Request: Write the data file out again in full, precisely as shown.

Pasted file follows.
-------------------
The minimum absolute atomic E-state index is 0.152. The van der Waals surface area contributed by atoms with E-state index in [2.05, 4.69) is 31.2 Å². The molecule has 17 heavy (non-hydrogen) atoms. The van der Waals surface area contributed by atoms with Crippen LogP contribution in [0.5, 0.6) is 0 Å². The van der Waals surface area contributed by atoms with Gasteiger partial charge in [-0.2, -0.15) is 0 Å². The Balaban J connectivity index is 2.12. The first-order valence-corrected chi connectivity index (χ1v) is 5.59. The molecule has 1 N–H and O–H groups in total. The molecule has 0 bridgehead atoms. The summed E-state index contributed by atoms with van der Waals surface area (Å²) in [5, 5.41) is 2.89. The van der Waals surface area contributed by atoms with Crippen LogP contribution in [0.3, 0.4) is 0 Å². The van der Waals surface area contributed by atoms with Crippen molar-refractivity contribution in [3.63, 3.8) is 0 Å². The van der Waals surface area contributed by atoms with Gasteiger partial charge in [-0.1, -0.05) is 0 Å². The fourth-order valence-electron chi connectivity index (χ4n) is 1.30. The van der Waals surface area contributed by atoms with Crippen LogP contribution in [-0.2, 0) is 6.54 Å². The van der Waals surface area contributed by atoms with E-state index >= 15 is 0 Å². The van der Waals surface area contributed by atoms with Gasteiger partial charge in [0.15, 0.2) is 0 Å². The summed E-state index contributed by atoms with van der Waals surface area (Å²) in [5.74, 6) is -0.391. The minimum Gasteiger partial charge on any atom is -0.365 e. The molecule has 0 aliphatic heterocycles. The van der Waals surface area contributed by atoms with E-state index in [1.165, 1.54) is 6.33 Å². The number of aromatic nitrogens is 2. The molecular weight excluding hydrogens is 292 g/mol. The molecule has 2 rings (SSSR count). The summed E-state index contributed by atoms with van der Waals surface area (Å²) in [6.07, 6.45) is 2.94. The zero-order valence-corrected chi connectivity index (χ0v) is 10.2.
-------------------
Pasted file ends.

The minimum absolute atomic E-state index is 0.152. The van der Waals surface area contributed by atoms with E-state index in [2.05, 4.69) is 31.2 Å². The molecule has 17 heavy (non-hydrogen) atoms. The van der Waals surface area contributed by atoms with Crippen LogP contribution in [0.5, 0.6) is 0 Å². The van der Waals surface area contributed by atoms with Gasteiger partial charge in [-0.2, -0.15) is 0 Å². The Balaban J connectivity index is 2.12. The first-order valence-corrected chi connectivity index (χ1v) is 5.59. The molecule has 1 N–H and O–H groups in total. The molecule has 0 bridgehead atoms. The summed E-state index contributed by atoms with van der Waals surface area (Å²) in [5, 5.41) is 2.89. The van der Waals surface area contributed by atoms with Crippen LogP contribution in [0.3, 0.4) is 0 Å². The van der Waals surface area contributed by atoms with Crippen molar-refractivity contribution in [3.63, 3.8) is 0 Å². The van der Waals surface area contributed by atoms with Gasteiger partial charge in [-0.1, -0.05) is 0 Å². The fourth-order valence-electron chi connectivity index (χ4n) is 1.30. The van der Waals surface area contributed by atoms with Crippen LogP contribution in [-0.2, 0) is 6.54 Å². The van der Waals surface area contributed by atoms with E-state index >= 15 is 0 Å². The van der Waals surface area contributed by atoms with Gasteiger partial charge in [0.15, 0.2) is 0 Å². The summed E-state index contributed by atoms with van der Waals surface area (Å²) in [5.74, 6) is -0.391. The minimum Gasteiger partial charge on any atom is -0.365 e. The molecule has 0 aliphatic heterocycles. The van der Waals surface area contributed by atoms with E-state index in [1.165, 1.54) is 6.33 Å². The number of aromatic nitrogens is 2. The molecular weight excluding hydrogens is 292 g/mol. The molecule has 2 rings (SSSR count). The summed E-state index contributed by atoms with van der Waals surface area (Å²) in [6.07, 6.45) is 2.94. The zero-order valence-corrected chi connectivity index (χ0v) is 10.2.